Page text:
Cat vaccinations protect our furry friends from illnesses that can be fatal. Although it is true that as your cat grows up, they also strengthen their immune systems, as kittens they have weak immune systems.
There are some common vaccinations that every cat needs. Many veterinarians, for instance, recommend vaccinations to begin around 6 weeks. One vaccination is not enough though, each year, your cat should receive a booster on certain vaccines.
How Do Vaccinations Work?
Before we can take a deep dive into what vaccinations your cat will need during their life, it is best to understand how vaccinations work. Vaccines are typically given in the form of injections and introduce your cat to a pathogen that is less dangerous than the actual illness.
The introduction usually occurs as your cat is still growing. This way, their immune systems recognize and build an immunity to the pathogen. For some cats, it takes multiple booster shots to strengthen their immune system.
Types of Vaccinations
Not all vaccines are made the same. However, there are a few specific vaccines that all cats should receive and use. These vaccines are: rabies shots, the FVRCP combination shot, Bordetella, and the feline leukemia shot.
Rabies is a highly contagious disease that infects animals and causes severe effects like inflammation to the brain. This inflammation causes a drastic change in your cat’s personality including aggression.
The aggression can also be followed by an excessive production of saliva often depicted as foam. Rabies is contagious through saliva and humans can become infected if a cat bites them. Rabies vaccinations allow for your cat’s body to build immunity to this illness.
The FVRCP Combination Shot
This type of vaccine combines various contagious infections that can be fatal to your cat. One of the illnesses this vaccine helps combat against is feline viral rhinotracheitis. During this condition, a cat suffers from respiratory infections that can make it hard for your furry friend to breathe.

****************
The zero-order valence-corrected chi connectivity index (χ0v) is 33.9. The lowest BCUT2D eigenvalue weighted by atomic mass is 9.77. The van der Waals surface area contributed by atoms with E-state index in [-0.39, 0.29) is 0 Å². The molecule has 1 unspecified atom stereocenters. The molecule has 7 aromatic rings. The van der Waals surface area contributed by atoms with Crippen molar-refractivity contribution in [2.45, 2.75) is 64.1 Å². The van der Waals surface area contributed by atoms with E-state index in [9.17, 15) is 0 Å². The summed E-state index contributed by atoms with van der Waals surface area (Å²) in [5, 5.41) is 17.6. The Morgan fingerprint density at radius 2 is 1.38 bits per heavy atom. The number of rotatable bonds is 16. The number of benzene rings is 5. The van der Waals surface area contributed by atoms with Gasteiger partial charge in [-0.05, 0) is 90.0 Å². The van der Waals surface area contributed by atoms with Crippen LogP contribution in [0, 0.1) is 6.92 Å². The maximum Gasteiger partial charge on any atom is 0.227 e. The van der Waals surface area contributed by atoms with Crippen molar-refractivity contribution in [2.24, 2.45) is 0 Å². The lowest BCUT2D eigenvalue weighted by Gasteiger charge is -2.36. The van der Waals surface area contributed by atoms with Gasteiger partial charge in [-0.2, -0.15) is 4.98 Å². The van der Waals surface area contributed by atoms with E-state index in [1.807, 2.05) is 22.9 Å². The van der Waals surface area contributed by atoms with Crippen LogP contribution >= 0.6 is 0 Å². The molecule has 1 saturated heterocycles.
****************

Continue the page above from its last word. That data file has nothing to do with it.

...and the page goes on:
Experts recommend kittens get this vaccine as young as 6 weeks old. The virus and infection are especially dangerous to young kittens that do not have a strong immune system.
Bordetella is a respiratory infection that widely spreads. This super contagious infection can cause your cat’s lungs to swell, making it hard to breathe. Most of the time, the cats with this infection are outdoor or shelter cats.
Since it spreads too quickly, it is best to vaccinate your kitten with the Bordetella vaccine. This is especially recommended for cats that spend time outdoors or with other cats. The illness develops quickly from a light sneeze to heavy coughing that affects breathing.
The Feline Leukemia Vaccine
Sadly, cats are susceptible to developing serious conditions like feline leukemia. According to one study, they found that over 85% of cats perish because of feline leukemia. Although all cats are at risk, there are ways to decrease the chances.
The feline leukemia vaccine introduces a safe strain that only causes temporary side effects. This can build your cat’s immunity to leukemia. However, you should keep your cat away from other sick animals.
What Happens if Your Cat Does Not Get Vaccinated?
Vaccinations are a big part of preventative care for cats. So, what are the risks if your cat does not get vaccinated? There are many. It is not safe to simply wait for other cats to get vaccinated before your own because even vaccinated cats can carry diseases without actively displaying symptoms.
In other words, your cat can still get infected with a fatal illness even if other cats around them are vaccinated. It is also important to note that you never know if you own cat carries a specific bacteria or virus. It is best to be safe than sorry.
We Offer Cat Vaccinations at Our Moline, IL, Animal Hospital
All in all, it is important to get your cat vaccinated. However, you should first understand what each vaccination does. Before you get a vaccine for your feline friend, you should also consult their vet. Some cats have allergies to ingredients in the vaccines.
Stop by our Moline, IL, animal hospital if your cat is in need of vaccinations.